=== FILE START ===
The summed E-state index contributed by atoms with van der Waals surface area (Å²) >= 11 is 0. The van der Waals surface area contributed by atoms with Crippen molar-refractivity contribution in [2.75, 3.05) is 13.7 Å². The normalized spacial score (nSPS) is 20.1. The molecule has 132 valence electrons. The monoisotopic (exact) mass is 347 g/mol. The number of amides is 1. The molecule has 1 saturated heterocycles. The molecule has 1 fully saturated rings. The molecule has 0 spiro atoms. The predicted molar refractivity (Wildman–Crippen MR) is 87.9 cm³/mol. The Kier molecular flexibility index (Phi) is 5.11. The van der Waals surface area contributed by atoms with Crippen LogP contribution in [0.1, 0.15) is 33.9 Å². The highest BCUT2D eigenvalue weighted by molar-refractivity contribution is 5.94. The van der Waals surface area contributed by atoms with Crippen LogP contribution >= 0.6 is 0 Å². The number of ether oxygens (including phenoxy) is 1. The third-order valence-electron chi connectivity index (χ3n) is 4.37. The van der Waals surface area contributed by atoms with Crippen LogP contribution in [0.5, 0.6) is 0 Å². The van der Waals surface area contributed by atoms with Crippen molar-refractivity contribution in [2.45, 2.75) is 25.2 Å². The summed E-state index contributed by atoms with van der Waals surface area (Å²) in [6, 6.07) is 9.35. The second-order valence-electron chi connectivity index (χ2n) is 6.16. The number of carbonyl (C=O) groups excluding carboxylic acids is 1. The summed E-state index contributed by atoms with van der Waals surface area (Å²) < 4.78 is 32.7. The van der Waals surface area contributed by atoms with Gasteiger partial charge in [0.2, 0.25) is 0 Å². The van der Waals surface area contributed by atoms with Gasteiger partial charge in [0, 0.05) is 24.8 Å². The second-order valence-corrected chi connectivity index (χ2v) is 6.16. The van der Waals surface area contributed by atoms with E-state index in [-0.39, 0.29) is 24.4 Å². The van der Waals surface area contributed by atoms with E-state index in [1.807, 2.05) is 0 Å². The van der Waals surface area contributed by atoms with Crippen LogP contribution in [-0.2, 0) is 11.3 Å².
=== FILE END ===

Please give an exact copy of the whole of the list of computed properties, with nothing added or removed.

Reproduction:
The summed E-state index contributed by atoms with van der Waals surface area (Å²) >= 11 is 0. The van der Waals surface area contributed by atoms with Crippen molar-refractivity contribution in [2.75, 3.05) is 13.7 Å². The normalized spacial score (nSPS) is 20.1. The molecule has 132 valence electrons. The monoisotopic (exact) mass is 347 g/mol. The number of amides is 1. The molecule has 1 saturated heterocycles. The molecule has 1 fully saturated rings. The molecule has 0 spiro atoms. The predicted molar refractivity (Wildman–Crippen MR) is 87.9 cm³/mol. The Kier molecular flexibility index (Phi) is 5.11. The van der Waals surface area contributed by atoms with Crippen LogP contribution in [0.1, 0.15) is 33.9 Å². The highest BCUT2D eigenvalue weighted by molar-refractivity contribution is 5.94. The van der Waals surface area contributed by atoms with Crippen LogP contribution >= 0.6 is 0 Å². The number of ether oxygens (including phenoxy) is 1. The third-order valence-electron chi connectivity index (χ3n) is 4.37. The van der Waals surface area contributed by atoms with Crippen LogP contribution in [0.5, 0.6) is 0 Å². The van der Waals surface area contributed by atoms with Crippen molar-refractivity contribution in [2.45, 2.75) is 25.2 Å². The summed E-state index contributed by atoms with van der Waals surface area (Å²) in [6, 6.07) is 9.35. The second-order valence-electron chi connectivity index (χ2n) is 6.16. The number of carbonyl (C=O) groups excluding carboxylic acids is 1. The summed E-state index contributed by atoms with van der Waals surface area (Å²) < 4.78 is 32.7. The van der Waals surface area contributed by atoms with Gasteiger partial charge in [0.2, 0.25) is 0 Å². The van der Waals surface area contributed by atoms with Gasteiger partial charge in [0, 0.05) is 24.8 Å². The second-order valence-corrected chi connectivity index (χ2v) is 6.16. The van der Waals surface area contributed by atoms with E-state index in [-0.39, 0.29) is 24.4 Å². The van der Waals surface area contributed by atoms with E-state index in [1.807, 2.05) is 0 Å². The van der Waals surface area contributed by atoms with Crippen LogP contribution in [-0.2, 0) is 11.3 Å².